The future of live music is not looking bright, thanks to the coronavirus and the resulting stay-at-home order. Experts foresee a continuance of social distancing, even once the order is lifted, and in a recent roundtable for the New York Times, Center For American Progress oncologist and bioethicist Zeke Emanual advised that large gatherings like concerts not return until "fall 2021, at the earliest."
Throughout this period of self-quarantine, many musicians have turned to live streaming their musical performances to stay connected to fans and even make some money to compensate for cancelled tours. (You can see KEXP's recommended list of these upcoming online concerts here.) If you're an artist, you might be wondering how you can do the same thing, especially if you've never streamed a concert from your home before. Well, we asked KEXP's renowned video team for their guidance and advice. After all, who would know better how to capture a live performance? (Two million YouTube subscribers can't be wrong!) The KEXP Video Team (Jim Beckmann, Justin WIllmore, Alaia D'Alessandro, and Scott Holpainen) shares their tips below.
First off, you're going to want to choose (and clean!) a location to perform from. "Set up your space how you like, find an interesting background, use nice lighting (here is a helpful article on three-point lighting), take your time, make it unique and memorable," the team advises. Don't have any good lighting? "Daylight is your friend, setting up where you can use natural light will make your video look better," they suggest. "If you don’t have any lights, a cheap china ball is great to have around."
Make sure the location you choose doesn't sound too echo-y. That's right, the bathroom is probably not the best place to set up, unless that, well, works for your aesthetic. (Watch Stephin Merritt of the Magnetic Fields perform live on KEXP from the bathroom in our old home below.) Plants, curtains, rugs, and other soft things can help absorb the sound.
That's right, there ain't no roadies in quarantine, so, get to it. "Place your microphone," begins Wilmore. "If you just have one, place it somewhere close to all the sounds you are making. If you are singing and playing a guitar, put your mic somewhere in the middle between your voice and the guitar. Experiment with what sounds good. Here’s a good article about mic-ing tips for various instrumentation."
Up next, soundcheck. "If you have recording software like Garageband (or download Audacity for free) you can record yourself and listen back to how it sounds before you go live and make adjustments." the team continues. "Consider using a mixer if using more than one microphone, use signal processing if possible (eq, compression, reverb, delay). An audio interface like this would be a cheap and easy way to run your mix into your phone or iPad. Don’t be afraid to just use one microphone if that’s all you have. Work with what you got. Once your mix is dialed in, you are ready to stream."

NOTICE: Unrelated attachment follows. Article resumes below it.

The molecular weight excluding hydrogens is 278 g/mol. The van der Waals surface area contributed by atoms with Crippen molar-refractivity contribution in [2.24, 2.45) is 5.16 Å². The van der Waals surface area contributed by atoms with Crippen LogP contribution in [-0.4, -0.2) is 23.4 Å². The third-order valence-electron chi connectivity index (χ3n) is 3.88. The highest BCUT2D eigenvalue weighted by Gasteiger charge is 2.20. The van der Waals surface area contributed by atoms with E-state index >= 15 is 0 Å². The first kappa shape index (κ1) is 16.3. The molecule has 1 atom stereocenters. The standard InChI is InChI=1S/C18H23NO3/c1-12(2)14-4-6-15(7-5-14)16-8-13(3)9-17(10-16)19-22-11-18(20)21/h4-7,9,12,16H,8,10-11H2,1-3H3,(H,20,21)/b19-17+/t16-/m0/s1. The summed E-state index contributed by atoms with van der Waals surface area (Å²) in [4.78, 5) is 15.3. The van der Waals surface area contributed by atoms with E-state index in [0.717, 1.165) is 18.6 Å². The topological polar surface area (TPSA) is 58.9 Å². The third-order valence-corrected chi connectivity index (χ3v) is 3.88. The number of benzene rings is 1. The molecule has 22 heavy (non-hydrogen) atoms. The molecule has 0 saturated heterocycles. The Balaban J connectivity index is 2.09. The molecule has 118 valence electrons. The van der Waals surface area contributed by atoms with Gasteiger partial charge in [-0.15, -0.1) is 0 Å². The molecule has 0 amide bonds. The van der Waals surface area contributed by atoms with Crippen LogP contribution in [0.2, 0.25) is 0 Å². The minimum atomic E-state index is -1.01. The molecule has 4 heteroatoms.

"There’s a variety of cameras you can work with," suggests Wilmore. "A camcorder is a good option, but SLR cameras have mostly taken over and it has become affordable to record high quality video." If all you have if your laptop camera or phone, that will work, too. "A small tripod or even a relatively inexpensive gimbal will help keep your video in place," he advises.
No matter which kind of filming equipment you use, you'll want to be conscious of camera placement. "You will need to work with what lens you have, but try to keep your camera at eye level," Wilmore recommends. "Too high and it feels awkward to watch; too low and you are just giving people a shot of the inside of your nose." He continues, "Make sure people can see your instrument. People want to see your sweet guitar, piano, knob-twiddling, or accordian playing."
The following platforms are the ones Wilmore recommends. The video team also adds, "If you live stream on one of these platforms, consider uploading your video to the others after you are done. You can even pull the video into iMovie and add a title, song titles, links to social media accounts."
For many musicians, playing live is a major source of revenue. This can still be true online, if not at a club.
Unless you're using Twitch, you'll need to set up a way for people to give you money. If you don't have accounts at these sites already, take the time to open PayPal and Venmo accounts to allow fans to "tip" you during your performance. Share links for donations in the description field of your video, as well as on your social media accounts and website.
Take advantage of the captive audience by sharing the URL for your Bandcamp page to buy albums or other merchandise. You can even hold up your t-shirts and tote bags to the camera to show viewers what you've got available.
Also, be sure to ask viewers to either follow you on social media or sign up for your mailing list, if you have one. You want to make sure you can stay in touch with them even once the clubs re-open.
Artists will receive 100% of all profits to support those affected by coronavirus lockdowns.
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